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Everything posted by Hirilonde

  1. It really is best not to type something if you don't know. A skeptic investigates when in doubt. Same comment as above. And even is so, wipe it off with water.
  2. I found that trailers are built for power boats. I bought one designed for a 14 foot boat. It was designed to have a really heavy hunk of iron on the transom of a 14 foot boat. This turned out to be a perfect balance for a 16 foot boat with no iron on the transom. The only thing I regret is not getting a trailer with the wheels far enough apart for the boat to ride low between them. Being able to reach into the boat on the trailer while standing on the ground is a huge benefit, especially for cleaning up.
  3. I have absolutely no issues with any of the mixes. West System is 5:1 and I am mixing half pump by eye batches all the time with no cure problems. If I were ordering a kit I would buy B&B because of price. I keep my shop stocked with West because I just use it for small projects these days.
  4. My concern with the adapted inflattable PFD would be trying to sail after righting with that thing flopping abound up there.
  5. It is a chemical reaction. Heat is a catalyst for that reaction, and the actual curing generates heat. When I built my Lapwing in a tent in the winter I heated the resin all the time. I have done jobs in the summer where I left the resin jug in a bath of ice water so that when I mixed it I had a little extra time. Epoxy, once mixed, will kick off rather quickly if left in the mixing pot, it will cure more slowly once spread out. Another way to regulate cure time is by choosing fast or slow hardener.
  6. An anchor light does not even have to be on top of the mast at all. Some say it is better to have one closer to the water as it will be seen by boats close by better than if it were up high. I used to hang a miners lamp from my boom over the cockpit on my Renegade.
  7. Heating epoxy may thin it a bit, but it also speeds up the cure. This might be a good thing, or not.
  8. Do you mean a 360° white anchor light? Or a combo red/green/white running lights?
  9. @Paul356 I found that a heat gun worked well on pumps. Just need to be careful not to melt the plastic.
  10. You can't go wrong with West, they wrote the book on epoxy, additives and procedures. But it is expensive. I have tried some TotalBoat products and been satisfied. Haven't tried the epoxy. I bought B&B epoxy, wood flour/Cabosil mix, glass tape and pumps for my builds. Much cheaper and I found no draw backs using it. Dunno who made it, don't really care, it wouldn't mean anything if I did know. If you order the amounts suggested in the plans, from B&B, at the time you order your kit, you will get it in time and end up with a tad left over, unless you are a complete slob, and then probably still have enough to finish.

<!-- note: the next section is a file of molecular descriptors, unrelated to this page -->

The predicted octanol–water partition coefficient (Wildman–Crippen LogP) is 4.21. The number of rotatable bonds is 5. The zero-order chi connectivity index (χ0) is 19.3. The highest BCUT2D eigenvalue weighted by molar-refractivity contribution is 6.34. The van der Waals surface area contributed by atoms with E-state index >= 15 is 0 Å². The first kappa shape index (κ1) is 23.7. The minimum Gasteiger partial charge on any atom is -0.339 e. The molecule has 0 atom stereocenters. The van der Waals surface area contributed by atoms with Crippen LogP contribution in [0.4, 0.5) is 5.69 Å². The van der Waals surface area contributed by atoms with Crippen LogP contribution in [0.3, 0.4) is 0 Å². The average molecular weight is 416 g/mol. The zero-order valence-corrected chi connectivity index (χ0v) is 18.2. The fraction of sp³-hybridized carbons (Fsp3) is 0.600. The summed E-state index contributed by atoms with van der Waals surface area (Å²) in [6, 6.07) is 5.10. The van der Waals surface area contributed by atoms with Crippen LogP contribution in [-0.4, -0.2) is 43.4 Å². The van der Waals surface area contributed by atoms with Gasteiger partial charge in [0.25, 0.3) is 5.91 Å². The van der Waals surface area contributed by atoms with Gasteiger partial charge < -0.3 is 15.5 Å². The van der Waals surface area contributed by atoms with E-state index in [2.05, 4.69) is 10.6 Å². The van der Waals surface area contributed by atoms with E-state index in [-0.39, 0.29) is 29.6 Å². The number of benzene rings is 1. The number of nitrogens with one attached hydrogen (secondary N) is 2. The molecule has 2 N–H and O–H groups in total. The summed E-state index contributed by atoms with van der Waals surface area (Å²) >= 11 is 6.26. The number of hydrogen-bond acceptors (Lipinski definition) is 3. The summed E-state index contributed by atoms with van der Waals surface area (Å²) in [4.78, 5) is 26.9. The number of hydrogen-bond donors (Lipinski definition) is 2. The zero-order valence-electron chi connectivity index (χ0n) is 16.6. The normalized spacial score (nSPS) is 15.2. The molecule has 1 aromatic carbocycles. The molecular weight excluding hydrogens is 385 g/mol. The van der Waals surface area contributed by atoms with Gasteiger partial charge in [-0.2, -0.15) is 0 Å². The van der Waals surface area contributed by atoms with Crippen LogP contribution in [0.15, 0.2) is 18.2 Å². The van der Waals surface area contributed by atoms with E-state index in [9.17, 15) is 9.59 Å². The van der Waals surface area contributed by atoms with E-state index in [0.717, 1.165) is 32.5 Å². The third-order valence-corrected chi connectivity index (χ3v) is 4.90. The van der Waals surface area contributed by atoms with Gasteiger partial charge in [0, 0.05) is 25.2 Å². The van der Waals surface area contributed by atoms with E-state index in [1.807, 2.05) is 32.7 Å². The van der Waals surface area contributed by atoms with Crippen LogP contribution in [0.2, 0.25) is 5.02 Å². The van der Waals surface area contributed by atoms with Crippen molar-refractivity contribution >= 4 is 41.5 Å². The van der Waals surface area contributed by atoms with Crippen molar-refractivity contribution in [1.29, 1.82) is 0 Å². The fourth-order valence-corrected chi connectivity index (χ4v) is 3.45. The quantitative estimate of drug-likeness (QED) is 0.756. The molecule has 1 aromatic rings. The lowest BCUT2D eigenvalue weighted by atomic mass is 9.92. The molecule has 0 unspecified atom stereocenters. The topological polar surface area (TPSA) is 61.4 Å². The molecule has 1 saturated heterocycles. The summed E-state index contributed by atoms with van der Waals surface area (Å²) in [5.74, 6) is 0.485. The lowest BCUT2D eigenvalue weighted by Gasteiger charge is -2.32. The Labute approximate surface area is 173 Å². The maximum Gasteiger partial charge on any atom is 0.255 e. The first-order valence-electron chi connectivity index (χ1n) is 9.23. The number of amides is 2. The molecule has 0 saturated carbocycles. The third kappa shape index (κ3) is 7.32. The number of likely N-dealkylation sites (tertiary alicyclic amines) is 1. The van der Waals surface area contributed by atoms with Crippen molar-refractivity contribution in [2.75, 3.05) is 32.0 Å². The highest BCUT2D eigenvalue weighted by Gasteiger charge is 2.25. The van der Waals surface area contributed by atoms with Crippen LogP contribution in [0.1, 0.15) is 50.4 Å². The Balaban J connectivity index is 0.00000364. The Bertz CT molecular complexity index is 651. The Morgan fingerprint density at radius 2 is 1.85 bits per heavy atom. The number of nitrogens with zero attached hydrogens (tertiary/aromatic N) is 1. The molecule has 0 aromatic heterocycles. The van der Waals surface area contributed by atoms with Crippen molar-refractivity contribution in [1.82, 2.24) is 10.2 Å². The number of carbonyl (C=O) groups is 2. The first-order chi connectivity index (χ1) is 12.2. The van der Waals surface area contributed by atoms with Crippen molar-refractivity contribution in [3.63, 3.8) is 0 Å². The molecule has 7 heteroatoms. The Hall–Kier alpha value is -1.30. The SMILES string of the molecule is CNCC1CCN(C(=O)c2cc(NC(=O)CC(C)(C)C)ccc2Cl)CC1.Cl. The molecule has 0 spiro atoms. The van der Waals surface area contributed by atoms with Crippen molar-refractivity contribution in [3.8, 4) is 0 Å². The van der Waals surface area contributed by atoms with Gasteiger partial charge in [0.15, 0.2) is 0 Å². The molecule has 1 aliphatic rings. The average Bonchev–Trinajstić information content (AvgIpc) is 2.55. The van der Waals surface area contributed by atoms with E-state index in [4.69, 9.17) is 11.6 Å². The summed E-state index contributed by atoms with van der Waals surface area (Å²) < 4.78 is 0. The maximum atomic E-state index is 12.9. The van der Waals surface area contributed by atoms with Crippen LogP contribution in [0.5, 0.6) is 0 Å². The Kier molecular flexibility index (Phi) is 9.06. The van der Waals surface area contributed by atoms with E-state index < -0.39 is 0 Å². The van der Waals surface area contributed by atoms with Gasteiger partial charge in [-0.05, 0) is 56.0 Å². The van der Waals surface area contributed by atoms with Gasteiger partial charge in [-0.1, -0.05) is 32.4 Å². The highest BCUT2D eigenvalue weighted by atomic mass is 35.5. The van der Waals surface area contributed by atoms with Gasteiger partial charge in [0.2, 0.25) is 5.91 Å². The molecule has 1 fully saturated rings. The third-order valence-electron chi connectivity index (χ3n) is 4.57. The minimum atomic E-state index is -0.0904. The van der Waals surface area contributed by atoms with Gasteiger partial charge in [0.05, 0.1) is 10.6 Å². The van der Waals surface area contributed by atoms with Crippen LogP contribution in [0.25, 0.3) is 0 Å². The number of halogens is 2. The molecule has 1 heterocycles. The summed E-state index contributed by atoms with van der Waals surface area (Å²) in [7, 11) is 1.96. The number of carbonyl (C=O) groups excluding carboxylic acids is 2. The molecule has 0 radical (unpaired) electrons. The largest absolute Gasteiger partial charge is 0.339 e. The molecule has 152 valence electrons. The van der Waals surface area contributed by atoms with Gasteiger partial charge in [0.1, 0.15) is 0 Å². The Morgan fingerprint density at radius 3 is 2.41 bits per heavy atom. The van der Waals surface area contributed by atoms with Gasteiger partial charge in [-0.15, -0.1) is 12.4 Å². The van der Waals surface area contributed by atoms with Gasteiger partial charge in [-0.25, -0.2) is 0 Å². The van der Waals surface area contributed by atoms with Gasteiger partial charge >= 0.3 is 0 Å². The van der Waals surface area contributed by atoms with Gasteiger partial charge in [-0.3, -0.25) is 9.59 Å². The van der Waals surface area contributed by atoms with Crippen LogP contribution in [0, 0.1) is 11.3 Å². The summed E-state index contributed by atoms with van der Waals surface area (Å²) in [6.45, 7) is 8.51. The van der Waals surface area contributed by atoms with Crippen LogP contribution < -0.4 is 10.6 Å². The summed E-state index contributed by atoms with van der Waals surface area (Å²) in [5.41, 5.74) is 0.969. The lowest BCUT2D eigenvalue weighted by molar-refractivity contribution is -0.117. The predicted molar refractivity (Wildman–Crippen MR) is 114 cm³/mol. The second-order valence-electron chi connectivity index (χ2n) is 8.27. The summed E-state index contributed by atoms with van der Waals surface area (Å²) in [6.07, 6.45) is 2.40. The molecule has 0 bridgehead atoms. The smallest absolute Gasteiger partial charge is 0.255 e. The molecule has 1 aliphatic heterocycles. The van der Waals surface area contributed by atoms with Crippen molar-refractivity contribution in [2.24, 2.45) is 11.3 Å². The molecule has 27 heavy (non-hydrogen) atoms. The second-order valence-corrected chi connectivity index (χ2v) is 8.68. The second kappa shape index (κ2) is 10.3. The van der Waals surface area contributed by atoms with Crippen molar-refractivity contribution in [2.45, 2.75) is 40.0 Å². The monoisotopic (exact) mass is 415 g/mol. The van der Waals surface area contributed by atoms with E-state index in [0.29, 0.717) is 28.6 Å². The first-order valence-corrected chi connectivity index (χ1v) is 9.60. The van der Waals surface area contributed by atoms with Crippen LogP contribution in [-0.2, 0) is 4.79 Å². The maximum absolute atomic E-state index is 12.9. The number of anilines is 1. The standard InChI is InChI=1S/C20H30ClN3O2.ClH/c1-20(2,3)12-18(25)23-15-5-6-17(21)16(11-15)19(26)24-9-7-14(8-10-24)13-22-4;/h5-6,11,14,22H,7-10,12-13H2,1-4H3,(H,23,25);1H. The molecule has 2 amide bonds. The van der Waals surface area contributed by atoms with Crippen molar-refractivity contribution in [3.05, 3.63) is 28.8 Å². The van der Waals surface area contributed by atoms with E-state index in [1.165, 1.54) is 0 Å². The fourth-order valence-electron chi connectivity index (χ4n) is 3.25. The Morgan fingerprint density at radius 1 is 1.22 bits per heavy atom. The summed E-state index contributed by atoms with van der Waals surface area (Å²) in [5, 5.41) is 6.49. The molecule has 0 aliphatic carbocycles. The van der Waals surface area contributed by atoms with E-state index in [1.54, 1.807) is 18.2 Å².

11. Just about any B&B sailboat build thread could have useful info. The 4 Spindrifts are so similar that any thread would be good for details to see. I would also start your own thread. You can post progress and ask questions as you go. Specific questions always seem to me to elicit the best information.
  12. Looking things up is better than guessing. https://www.etsy.com/search?q=greenland paddle
  13. It isn't really needed if the oars are stored indoors or under cover. But letting a little oil soak in once in a while can only be positive. And you still have the non-skid of natural wood.
  14. My oars are varnished, except for the grips which have as coat of boiled linseed oil diluted 50% with turpentine. My buttons are teak and eopoxied on and the leathers are sewn over 4 coats of varnish. I am up to 6 coats on all exposed wood cept the grips. What is the damage and what caused it? Do you have leathers to protect the loom from wear at the rowlocks? 7 feet sounds about right for a Spindrift 11. I use 6'5" for my Spindrift 9 and think it is perfect. It is my 3rd pair of oars and the length is based on how the previous 2 pairs felt. edit: I don't ever use epoxy for waterproofing on solid wood.